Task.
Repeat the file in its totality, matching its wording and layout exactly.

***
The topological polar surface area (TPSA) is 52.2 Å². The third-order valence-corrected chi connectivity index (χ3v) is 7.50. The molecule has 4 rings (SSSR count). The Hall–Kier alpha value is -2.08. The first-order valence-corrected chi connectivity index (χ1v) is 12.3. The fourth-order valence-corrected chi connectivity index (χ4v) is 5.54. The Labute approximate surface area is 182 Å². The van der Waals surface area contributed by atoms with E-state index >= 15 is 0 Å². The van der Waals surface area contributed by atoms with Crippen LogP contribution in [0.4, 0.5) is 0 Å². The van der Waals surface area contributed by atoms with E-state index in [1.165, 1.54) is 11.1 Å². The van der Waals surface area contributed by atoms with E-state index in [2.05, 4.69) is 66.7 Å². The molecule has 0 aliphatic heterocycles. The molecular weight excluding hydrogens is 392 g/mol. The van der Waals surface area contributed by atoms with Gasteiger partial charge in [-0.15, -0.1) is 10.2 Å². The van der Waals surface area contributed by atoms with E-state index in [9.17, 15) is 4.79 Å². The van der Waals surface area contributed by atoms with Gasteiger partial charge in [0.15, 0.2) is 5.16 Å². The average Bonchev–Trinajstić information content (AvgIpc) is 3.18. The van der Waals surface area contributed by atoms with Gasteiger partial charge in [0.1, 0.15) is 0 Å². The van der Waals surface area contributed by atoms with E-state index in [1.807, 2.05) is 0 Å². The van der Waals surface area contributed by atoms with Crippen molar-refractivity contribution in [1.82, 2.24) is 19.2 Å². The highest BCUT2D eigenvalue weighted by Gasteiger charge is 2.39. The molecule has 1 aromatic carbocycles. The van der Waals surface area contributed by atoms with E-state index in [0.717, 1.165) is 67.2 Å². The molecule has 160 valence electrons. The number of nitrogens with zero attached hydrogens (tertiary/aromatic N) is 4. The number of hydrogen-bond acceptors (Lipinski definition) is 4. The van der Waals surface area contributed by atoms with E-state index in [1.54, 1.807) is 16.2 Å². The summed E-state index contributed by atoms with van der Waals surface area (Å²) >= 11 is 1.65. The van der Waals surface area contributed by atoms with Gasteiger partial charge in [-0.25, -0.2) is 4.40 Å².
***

The topological polar surface area (TPSA) is 52.2 Å². The third-order valence-corrected chi connectivity index (χ3v) is 7.50. The molecule has 4 rings (SSSR count). The Hall–Kier alpha value is -2.08. The first-order valence-corrected chi connectivity index (χ1v) is 12.3. The fourth-order valence-corrected chi connectivity index (χ4v) is 5.54. The Labute approximate surface area is 182 Å². The van der Waals surface area contributed by atoms with E-state index >= 15 is 0 Å². The van der Waals surface area contributed by atoms with Crippen LogP contribution in [0.4, 0.5) is 0 Å². The van der Waals surface area contributed by atoms with E-state index in [1.165, 1.54) is 11.1 Å². The van der Waals surface area contributed by atoms with E-state index in [2.05, 4.69) is 66.7 Å². The molecule has 0 aliphatic heterocycles. The molecular weight excluding hydrogens is 392 g/mol. The van der Waals surface area contributed by atoms with Gasteiger partial charge in [-0.15, -0.1) is 10.2 Å². The van der Waals surface area contributed by atoms with E-state index in [9.17, 15) is 4.79 Å². The van der Waals surface area contributed by atoms with Gasteiger partial charge in [0.15, 0.2) is 5.16 Å². The average Bonchev–Trinajstić information content (AvgIpc) is 3.18. The van der Waals surface area contributed by atoms with Gasteiger partial charge in [0.1, 0.15) is 0 Å². The van der Waals surface area contributed by atoms with E-state index in [1.807, 2.05) is 0 Å². The van der Waals surface area contributed by atoms with Crippen molar-refractivity contribution in [1.82, 2.24) is 19.2 Å². The highest BCUT2D eigenvalue weighted by Gasteiger charge is 2.39. The molecule has 1 aromatic carbocycles. The van der Waals surface area contributed by atoms with E-state index in [0.717, 1.165) is 67.2 Å². The molecule has 160 valence electrons. The number of nitrogens with zero attached hydrogens (tertiary/aromatic N) is 4. The number of hydrogen-bond acceptors (Lipinski definition) is 4. The van der Waals surface area contributed by atoms with E-state index in [1.54, 1.807) is 16.2 Å². The summed E-state index contributed by atoms with van der Waals surface area (Å²) >= 11 is 1.65. The van der Waals surface area contributed by atoms with Gasteiger partial charge in [-0.25, -0.2) is 4.40 Å².